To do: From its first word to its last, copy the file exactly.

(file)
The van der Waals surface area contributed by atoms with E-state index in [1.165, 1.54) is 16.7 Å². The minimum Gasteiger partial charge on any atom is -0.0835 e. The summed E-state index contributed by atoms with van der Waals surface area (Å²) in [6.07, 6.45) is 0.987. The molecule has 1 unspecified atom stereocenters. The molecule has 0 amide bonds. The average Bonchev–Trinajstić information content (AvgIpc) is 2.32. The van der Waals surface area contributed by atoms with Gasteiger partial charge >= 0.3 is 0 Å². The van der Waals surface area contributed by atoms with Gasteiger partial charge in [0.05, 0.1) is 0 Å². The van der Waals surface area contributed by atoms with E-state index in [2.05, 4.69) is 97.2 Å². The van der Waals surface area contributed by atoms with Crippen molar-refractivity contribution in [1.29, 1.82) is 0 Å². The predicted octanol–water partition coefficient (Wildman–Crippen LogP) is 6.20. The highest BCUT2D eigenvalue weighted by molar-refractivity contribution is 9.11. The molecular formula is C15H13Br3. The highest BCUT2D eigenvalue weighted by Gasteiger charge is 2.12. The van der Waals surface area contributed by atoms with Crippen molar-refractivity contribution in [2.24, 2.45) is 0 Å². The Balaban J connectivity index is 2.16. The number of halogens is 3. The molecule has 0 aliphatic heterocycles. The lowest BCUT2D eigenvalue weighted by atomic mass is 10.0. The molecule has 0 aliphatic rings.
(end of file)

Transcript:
The van der Waals surface area contributed by atoms with E-state index in [1.165, 1.54) is 16.7 Å². The minimum Gasteiger partial charge on any atom is -0.0835 e. The summed E-state index contributed by atoms with van der Waals surface area (Å²) in [6.07, 6.45) is 0.987. The molecule has 1 unspecified atom stereocenters. The molecule has 0 amide bonds. The average Bonchev–Trinajstić information content (AvgIpc) is 2.32. The van der Waals surface area contributed by atoms with Gasteiger partial charge >= 0.3 is 0 Å². The van der Waals surface area contributed by atoms with Gasteiger partial charge in [0.05, 0.1) is 0 Å². The van der Waals surface area contributed by atoms with E-state index in [2.05, 4.69) is 97.2 Å². The van der Waals surface area contributed by atoms with Crippen molar-refractivity contribution in [1.29, 1.82) is 0 Å². The predicted octanol–water partition coefficient (Wildman–Crippen LogP) is 6.20. The highest BCUT2D eigenvalue weighted by molar-refractivity contribution is 9.11. The molecular formula is C15H13Br3. The highest BCUT2D eigenvalue weighted by Gasteiger charge is 2.12. The van der Waals surface area contributed by atoms with Crippen molar-refractivity contribution in [2.24, 2.45) is 0 Å². The Balaban J connectivity index is 2.16. The number of halogens is 3. The molecule has 0 aliphatic heterocycles. The lowest BCUT2D eigenvalue weighted by atomic mass is 10.0. The molecule has 0 aliphatic rings.